How a Recycling Center at a Refugee Camp Is Tackling Plastic Waste, Unemployment

A woman in a refugee camp holds a bright colored pot made from recycled plastics
Precious Plastic

At the Sahrawi refugee camps in Algeria, trash used to build up, with nowhere to go but a growing pile in the Sahara desert. That was, until an organization called Precious Plastic teamed up with the United Nations High Commissioner for Refugees as well as residents in the camps. 

Together, they created a recycling center and began turning plastic waste into useful items — ranging from school desks and park benches to serving sets for tea.

“We had a few design sessions where we talked about what’s possible and how to use this plastic material,” Precious Plastic Managing Director Joseph Klatt told Fast Company. “And then [the residents] were just super stoked on coming up with ideas that made sense to them — furniture styles that they’re used to, and different ideas they had.”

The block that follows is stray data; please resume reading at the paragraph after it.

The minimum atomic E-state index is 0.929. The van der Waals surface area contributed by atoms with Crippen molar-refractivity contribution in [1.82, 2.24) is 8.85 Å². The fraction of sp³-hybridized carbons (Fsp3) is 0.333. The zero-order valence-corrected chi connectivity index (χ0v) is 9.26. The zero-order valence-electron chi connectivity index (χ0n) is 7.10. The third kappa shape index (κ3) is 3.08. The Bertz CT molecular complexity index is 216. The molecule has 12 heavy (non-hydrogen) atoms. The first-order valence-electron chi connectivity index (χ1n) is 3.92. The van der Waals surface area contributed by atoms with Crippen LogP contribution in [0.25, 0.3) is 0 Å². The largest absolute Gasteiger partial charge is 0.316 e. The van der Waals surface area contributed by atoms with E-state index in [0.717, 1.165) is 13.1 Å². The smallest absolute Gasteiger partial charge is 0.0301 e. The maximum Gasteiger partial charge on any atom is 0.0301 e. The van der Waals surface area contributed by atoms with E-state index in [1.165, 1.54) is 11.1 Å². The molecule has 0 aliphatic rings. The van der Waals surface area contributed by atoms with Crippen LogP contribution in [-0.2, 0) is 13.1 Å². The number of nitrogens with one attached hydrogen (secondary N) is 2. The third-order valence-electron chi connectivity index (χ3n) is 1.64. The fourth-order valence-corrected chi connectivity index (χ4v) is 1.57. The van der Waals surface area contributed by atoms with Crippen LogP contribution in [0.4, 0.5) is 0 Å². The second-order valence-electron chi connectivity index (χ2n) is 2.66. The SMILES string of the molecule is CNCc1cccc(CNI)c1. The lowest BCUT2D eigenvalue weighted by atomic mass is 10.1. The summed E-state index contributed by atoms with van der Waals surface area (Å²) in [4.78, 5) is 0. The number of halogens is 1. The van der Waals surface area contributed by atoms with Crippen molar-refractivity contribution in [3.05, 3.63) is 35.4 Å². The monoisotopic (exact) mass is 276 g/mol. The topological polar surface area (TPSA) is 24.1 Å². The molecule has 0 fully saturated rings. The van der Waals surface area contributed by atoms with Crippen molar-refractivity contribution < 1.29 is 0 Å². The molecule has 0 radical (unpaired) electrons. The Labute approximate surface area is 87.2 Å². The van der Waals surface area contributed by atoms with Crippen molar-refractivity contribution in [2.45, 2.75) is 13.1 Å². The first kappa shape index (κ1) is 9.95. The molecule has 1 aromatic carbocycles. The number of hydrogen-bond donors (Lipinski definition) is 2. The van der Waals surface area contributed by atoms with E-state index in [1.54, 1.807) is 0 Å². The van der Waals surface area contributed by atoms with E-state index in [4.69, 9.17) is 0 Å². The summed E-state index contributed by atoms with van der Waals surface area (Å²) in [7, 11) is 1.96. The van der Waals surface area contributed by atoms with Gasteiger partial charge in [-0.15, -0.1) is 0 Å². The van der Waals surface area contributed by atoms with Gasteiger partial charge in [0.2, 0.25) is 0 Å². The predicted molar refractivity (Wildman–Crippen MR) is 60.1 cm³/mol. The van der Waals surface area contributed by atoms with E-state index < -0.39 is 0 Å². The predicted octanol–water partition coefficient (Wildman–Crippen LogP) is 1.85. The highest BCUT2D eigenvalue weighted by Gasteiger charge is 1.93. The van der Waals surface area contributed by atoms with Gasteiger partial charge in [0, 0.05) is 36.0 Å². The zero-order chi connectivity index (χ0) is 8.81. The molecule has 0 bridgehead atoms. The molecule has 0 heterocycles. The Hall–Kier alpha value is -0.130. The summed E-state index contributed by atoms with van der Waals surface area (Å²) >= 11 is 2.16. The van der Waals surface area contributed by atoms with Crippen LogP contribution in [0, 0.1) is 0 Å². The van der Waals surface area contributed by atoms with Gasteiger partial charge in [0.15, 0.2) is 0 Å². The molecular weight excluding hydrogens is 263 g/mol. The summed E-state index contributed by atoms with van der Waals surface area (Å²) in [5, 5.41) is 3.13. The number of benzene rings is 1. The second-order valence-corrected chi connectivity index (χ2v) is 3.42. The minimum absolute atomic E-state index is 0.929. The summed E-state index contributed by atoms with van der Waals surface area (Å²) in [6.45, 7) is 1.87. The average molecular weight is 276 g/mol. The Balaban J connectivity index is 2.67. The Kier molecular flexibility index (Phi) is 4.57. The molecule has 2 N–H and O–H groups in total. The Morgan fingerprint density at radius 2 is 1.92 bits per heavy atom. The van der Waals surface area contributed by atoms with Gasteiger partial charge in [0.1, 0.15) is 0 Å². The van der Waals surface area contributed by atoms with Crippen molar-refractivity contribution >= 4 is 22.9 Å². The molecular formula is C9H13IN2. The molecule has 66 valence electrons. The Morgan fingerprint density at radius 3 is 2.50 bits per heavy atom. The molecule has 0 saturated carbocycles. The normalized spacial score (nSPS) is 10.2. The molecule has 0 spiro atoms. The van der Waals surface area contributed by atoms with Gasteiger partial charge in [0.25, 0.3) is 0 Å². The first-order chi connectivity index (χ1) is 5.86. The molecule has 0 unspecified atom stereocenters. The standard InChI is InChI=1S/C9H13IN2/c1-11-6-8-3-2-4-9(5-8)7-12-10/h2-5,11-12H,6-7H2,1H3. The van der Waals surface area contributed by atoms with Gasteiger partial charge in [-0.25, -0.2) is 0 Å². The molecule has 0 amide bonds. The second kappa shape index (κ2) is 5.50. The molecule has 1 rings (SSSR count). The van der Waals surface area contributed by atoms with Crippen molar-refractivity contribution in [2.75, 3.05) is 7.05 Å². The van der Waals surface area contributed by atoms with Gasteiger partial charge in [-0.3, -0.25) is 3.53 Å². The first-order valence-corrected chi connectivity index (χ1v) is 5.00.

These particular refugee camps were first established in the mid-1970s, when the Sahrawi people fled Moroccan forces during the Western Sahara War. Nearly 50 years later, tens of thousands of people still live in the camps.

In addition to reducing the amount of trash, this new initiative has given many of the refugees jobs. The U.N. is currently paying people to work at the recycling center, and once the facility has been in use for a year, the employees will become part owners. 

“They were looking for a way to solve two problems,” Klatt said. “One, they have a large refugee population there with a high unemployment rate. Everything is brought into the camps, so there’s not a lot of economic activity going on. And secondarily, there’s a lot of waste in the camp.” 

He added: “They were looking for a solution to create a new business from processing the plastic waste and providing some economic activity for the refugees.”

The innovative project is a creative solution for both unemployment and waste recycling, one that can hopefully be replicated at other refugee camps around the world.